Richard Therrien         Position Paper   The Role of Assessment


            There are essentially three forms of assessment used in schools. Diagnostic assessment can be used to determine the learning needs of students. Formative assessment can be used during instruction in order to guide students and increase learning. Summative assessments are used to identify achievement of goals and objectives. I agree with current research and thought that the role of assessment can be increased in classroom instruction and that it can be used as a tool for learning.

            In the curricular model currently identified as Understanding By Design, assessment is held out as the first step in writing curriculum. This shows the role of summative assessment as a tool for learning. Wiggins and McTighe both state that if clear learning goals and performance expectations are identified at the beginning of a unit, it guides both the development of instructional activities, but also the specific objectives and methods by which students demonstrate their learning. Summative assessments are used to frame meaningful learning goals, and should reflect authentic and real world applications of skills and content. I believe that summative assessments should allow students to demonstrate understanding by synthesizing together the learned skills and content, present to a variety of audiences, including those outside the school community, and reflect different modes of learning and communication.

Formative assessment is also a key component of curriculum and instruction. Research by Stiggins, Chappuis, McTighe, Wiggins and others shows clearly that frequent, focused, specific formative assessment increases student learning. This means that teachers should be using clear and understandable rubrics, and giving very specific feedback for students. Assessment tools should also be viewed as learning tools in the classroom. This is sometimes tied into the idea of mastery learning, which means that students are allowed to continue to reach for their specific learning goals. As Chappuis puts it, every learning assessment should help students answer these three questions: Where am I going, where am I now, how can I close the gap?

Classroom teachers know that often students reach their highest level of learning on assessment tools, whether they are daily assignments, projects or tests. The idea of using assessment as an instructional tool is not new, but needs to be emphasized. I believe that formative assessment in any classroom is the key. Assessment is also only meaningful if it mirrors exactly the weighting of content and skills in the course or unit. Grades, as Winger points out, should not be a separate entity and need to be more reflective of actual learning, rather than a reflection of work ethic or procedural matters.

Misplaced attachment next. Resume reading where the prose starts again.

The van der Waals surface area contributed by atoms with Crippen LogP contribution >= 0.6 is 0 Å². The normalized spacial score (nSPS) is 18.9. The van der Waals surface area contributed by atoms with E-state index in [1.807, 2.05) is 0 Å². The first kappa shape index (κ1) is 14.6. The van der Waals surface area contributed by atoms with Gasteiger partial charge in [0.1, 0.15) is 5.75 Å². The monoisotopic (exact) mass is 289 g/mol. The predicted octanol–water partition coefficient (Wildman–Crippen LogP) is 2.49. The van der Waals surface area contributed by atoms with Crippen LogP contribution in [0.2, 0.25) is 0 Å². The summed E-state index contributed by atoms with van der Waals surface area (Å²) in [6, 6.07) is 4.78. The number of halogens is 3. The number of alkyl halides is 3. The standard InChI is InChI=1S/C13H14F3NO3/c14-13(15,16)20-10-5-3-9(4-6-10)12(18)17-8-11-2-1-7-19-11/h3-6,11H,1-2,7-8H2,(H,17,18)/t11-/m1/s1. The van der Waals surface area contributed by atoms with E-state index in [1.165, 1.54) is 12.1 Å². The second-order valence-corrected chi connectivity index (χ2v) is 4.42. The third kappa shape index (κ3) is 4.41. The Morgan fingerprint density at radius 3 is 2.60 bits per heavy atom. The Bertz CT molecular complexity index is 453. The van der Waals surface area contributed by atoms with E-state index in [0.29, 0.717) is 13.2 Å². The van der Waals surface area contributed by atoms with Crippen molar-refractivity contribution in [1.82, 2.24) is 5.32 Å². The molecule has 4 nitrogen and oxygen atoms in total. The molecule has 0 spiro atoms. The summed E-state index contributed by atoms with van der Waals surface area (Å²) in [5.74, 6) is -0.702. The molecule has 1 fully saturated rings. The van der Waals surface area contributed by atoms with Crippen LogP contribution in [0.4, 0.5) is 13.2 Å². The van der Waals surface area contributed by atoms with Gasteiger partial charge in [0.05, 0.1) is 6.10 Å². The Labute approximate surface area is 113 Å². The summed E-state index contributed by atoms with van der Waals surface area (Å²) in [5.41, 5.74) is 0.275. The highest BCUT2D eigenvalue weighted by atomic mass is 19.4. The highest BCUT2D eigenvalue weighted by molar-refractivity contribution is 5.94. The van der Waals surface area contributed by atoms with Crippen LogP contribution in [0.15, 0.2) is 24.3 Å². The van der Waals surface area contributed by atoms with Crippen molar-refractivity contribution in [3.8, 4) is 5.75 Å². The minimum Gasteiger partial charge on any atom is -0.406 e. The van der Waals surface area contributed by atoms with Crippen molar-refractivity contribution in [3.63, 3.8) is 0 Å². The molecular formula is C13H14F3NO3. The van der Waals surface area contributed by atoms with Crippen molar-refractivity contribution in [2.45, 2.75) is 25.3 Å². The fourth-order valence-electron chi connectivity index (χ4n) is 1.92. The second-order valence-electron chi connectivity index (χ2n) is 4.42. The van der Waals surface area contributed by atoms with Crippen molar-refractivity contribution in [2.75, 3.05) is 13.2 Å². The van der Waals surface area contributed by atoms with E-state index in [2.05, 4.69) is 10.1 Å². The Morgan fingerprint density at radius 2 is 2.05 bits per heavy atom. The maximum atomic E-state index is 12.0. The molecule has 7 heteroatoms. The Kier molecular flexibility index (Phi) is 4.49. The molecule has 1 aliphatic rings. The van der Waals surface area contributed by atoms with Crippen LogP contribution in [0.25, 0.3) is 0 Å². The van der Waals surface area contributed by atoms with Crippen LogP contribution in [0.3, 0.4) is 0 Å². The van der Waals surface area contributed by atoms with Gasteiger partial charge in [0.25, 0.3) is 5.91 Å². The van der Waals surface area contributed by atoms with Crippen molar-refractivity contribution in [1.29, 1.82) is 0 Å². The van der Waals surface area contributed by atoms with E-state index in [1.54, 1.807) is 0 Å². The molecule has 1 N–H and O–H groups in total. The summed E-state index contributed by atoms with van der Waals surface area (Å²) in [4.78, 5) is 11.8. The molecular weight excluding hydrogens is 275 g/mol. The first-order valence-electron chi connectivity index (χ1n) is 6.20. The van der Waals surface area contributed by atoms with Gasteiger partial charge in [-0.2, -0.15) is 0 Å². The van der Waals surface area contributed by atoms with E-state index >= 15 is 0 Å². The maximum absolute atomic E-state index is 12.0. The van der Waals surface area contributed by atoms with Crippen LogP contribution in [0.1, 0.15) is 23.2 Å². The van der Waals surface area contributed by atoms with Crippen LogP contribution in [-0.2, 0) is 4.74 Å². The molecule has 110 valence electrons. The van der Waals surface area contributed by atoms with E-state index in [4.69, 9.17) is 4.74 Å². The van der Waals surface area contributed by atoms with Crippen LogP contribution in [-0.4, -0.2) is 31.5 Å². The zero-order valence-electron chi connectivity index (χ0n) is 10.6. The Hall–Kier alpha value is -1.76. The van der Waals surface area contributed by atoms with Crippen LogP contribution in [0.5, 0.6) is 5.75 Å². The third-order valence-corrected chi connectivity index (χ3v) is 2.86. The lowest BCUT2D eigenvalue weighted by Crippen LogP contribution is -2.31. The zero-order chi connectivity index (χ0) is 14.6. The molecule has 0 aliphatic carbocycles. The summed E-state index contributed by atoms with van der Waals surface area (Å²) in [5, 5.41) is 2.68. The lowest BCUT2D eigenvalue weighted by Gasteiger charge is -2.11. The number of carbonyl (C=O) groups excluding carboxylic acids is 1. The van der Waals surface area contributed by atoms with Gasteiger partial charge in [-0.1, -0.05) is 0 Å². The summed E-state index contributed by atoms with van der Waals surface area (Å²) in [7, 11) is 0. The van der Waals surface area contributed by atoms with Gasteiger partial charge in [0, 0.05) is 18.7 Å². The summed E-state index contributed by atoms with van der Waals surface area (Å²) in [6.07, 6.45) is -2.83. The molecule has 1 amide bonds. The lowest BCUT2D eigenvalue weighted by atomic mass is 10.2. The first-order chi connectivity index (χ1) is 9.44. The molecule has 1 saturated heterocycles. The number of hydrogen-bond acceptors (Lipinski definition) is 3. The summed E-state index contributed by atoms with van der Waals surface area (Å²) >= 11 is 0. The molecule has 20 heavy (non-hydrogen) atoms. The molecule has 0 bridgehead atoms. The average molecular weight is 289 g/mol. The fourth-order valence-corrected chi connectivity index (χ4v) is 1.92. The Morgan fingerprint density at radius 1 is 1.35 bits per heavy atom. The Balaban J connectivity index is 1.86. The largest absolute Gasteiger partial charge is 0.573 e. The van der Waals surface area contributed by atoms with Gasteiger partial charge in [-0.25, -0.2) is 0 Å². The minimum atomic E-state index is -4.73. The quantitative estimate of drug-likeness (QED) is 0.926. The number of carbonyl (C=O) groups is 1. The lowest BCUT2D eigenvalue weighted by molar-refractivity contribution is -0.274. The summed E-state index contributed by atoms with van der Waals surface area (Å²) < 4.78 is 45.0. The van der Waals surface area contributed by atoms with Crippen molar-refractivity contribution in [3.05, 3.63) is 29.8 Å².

By synthesizing these ideas, I can come up with a comprehensive philosophy of assessment as tied to my subject area of science:


            Students should be assessed with a variety of methods on their knowledge of science concepts and skills and how they apply to the real world. Students should be assessed on their ability to explain science ideas, do research, and defend decisions about scientific issues by the use of projects and class simulations. Projects should require some level of judgment and thinking by the students and extend beyond research into analysis and synthesis. Group and interpersonal skills should be included. Rubrics detailing students’ ability to present, discuss, and use scientific research, both lab results and issues, should be used by students, peers, and the teacher. The criteria for the students’ overall performance level in the course should focus on the science skills developed, explanation and understanding of science concepts, and use of science skills and concepts in real life situations.






















            Stiggins, R.J., Chappuis, S.  (2002) Classroom Assessment For Learning. Educational Leadership, 60 (1), 40-43


            Stiggins, R.J. (2002)  Assessment Crisis: The Absence of Assessment FOR Learning, Phi Delta Kappan  83 (10) 758-765


            McTighe, J. , O’Connor, K (2005) Seven Practices for Effective Learning. Educational Leadership, 63(3), 10-17


Chappuis, J (2005) Helping Students Understand Assessment. Educational Leadership, 63(3), 39-43


Winger, T. (2005) Grading To Communicate. Educational Leadership, 63(3), 10-61-65

Wiggins, G. (1998) Educative assessment: Designing assessments to inform and improve student performance. San Francisco: Jossey-Bass.